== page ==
What’s in a song? From three minute pop singles to acoustic ballads clocking in over eight minutes, there are innumerable criteria to making a good tune, and an even vaster multitude of paths available to any artist to convey their message through music. Here we recognize those who got it right in 2014.
40. Qui – “Whateryadoin?”
Qui have always played happily with the lines between organized chaos and artful whimsy. On “Whateryadoin?” they play comedic, hinting that one band member might be spending more time making unwanted advances than rehearsing the music.
39. Dum Dum Girls – “Rimbaud Eyes”
Keeping with the theme of poets off the album, Too True, “Rimbaud Eyes” references poet Arthur Rimbaud. The smart, poetic lyrics and almost psychedelic rock aesthetic on “Rimbaud Eyes” hits it out of the park.
38. Charli XCX – “Boom Clap”
Charli XCX had a huge year in 2014, and “Boom Clap” is a pop song that forces you onto the dancefloor. Grind and shake to its bubblegum melody.
37. Wu-Tang Clan – “Keep Watch”
Funky and soulful, the Wu-Tang Clan certainly gave us something to “Keep Watch” for. Featuring Brooklyn singer, Nathaniel, the song delivers solid rap and smooth beats worthy of celebrating the group’s 20th anniversary.
Janelle De La Cruz
36. Brody Dalle – “Meet the Foetus / Oh the Joy”
A thumping, driving bass and a trashcan beat births an optimistic chorus that shines light through the decay before erupting into the triumphant two-minute punk climax of the second half, living up the title and then some.
35. The Melvins – “Sesame Street Mea”t
The Melvins! King Buzzo and the boys returned this year and released “Hold It in”. The I guess you would call it a single? “Sesame Street Meat” is another heavy jam from these longtime greats. After almost thirty years and endless albums, tours and collaborations, its exciting to hear that the Melvins are still putting out great records and still keeping it heavy.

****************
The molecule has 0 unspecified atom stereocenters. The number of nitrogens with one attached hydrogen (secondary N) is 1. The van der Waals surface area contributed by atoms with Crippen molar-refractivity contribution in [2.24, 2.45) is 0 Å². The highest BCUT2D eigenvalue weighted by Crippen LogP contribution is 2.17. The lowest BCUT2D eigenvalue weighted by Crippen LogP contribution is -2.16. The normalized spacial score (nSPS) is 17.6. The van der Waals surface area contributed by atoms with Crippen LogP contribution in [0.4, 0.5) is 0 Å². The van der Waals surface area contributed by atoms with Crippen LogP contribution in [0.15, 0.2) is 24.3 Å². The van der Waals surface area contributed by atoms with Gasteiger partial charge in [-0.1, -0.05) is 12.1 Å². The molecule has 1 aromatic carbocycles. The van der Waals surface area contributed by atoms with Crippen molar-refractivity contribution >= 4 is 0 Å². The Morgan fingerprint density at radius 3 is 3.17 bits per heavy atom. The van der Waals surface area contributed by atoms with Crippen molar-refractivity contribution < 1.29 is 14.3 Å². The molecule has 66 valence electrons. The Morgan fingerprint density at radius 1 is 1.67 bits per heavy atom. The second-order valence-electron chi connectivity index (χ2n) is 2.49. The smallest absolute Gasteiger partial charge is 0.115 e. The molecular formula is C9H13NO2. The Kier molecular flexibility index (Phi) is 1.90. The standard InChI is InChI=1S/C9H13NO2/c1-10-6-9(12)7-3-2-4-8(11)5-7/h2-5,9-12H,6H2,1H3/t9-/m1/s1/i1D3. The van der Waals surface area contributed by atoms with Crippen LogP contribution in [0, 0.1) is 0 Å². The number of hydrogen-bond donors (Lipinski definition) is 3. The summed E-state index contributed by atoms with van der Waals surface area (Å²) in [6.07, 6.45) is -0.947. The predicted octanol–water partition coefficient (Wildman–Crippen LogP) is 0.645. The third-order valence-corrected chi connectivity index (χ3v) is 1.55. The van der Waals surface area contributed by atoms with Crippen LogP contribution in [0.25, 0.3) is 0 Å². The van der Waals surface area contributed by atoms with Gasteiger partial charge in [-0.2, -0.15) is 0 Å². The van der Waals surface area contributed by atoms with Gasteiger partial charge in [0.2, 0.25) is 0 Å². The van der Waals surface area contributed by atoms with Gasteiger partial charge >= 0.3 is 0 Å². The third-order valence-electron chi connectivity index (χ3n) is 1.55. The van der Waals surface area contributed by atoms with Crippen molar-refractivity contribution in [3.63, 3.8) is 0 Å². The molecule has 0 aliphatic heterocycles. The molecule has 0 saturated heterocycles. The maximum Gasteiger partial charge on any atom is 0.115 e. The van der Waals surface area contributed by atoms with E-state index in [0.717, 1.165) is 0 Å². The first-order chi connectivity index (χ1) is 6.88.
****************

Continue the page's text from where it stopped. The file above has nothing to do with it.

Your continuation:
34. Anamanaguchi – “Pop”
“Pop it” is all candy and neon. With most saccharine track all year, Anamanaguchi have created the soundtrack to your next caffeine fueled video game binge (just in time for winter).
33. Kimbra – “Miracle”
From her album, The Golden Echo, Kimbra’s “Miracle” might just be an echo of a 1980’s Madonna tune. Complete with a disco vibe, “Miracle” is catchy and fun, perfect for dancing along to.
32. The Kooks – “Bad Habit”
The quartet of frizzy-haired Aussies have taken their jovial pop rock to soulful new heights with the latest single from their 2014 effort Listen. Thudding toms and biting stabs of spidery, post-punk guitar bestow upon “Bad Habit” the driving nigh-punk edge for which the jangling balladry that dominated Inside/Out and Konk so bitterly yearned. This is the sweet spot The Kooks have spent their entire career searching for.
31.TEEN – “Not For Long”
The Lieberson sister’s voices combine seamlessly on this track, and provide a bright and soulful sound throughout the song. It perfectly demonstrates the indie pop sound they’ve developed throughout their musical career.
30. Bonobo – “Kong/Ketto”
By conjoining “Kong/Ketto” on his recent live album, Bonobo shows how even when his songs are written years apart, they can fit together like puzzle pieces all those years later.
29. Anna Calvi – “Eliza”
“Eliza” is one of the many songs that shows off Anna Calvi’s immaculate and powerful voice. And all that while elegantly shredding on her guitar.
28. St. Vincent – “Digital Witness”
“Digital Witness” is simultaneously lazy and energetic. The lyrics and dry production suggest a couch potato, but the music, with its horn stabs and pounding beat, bounces around the room. Combining the better elements of her collaboration with David Byrne with the unique sound that she’s been cultivating for years, this is among St. Vincent’s finest.
27. The Dead Weather – “Buzzkiller”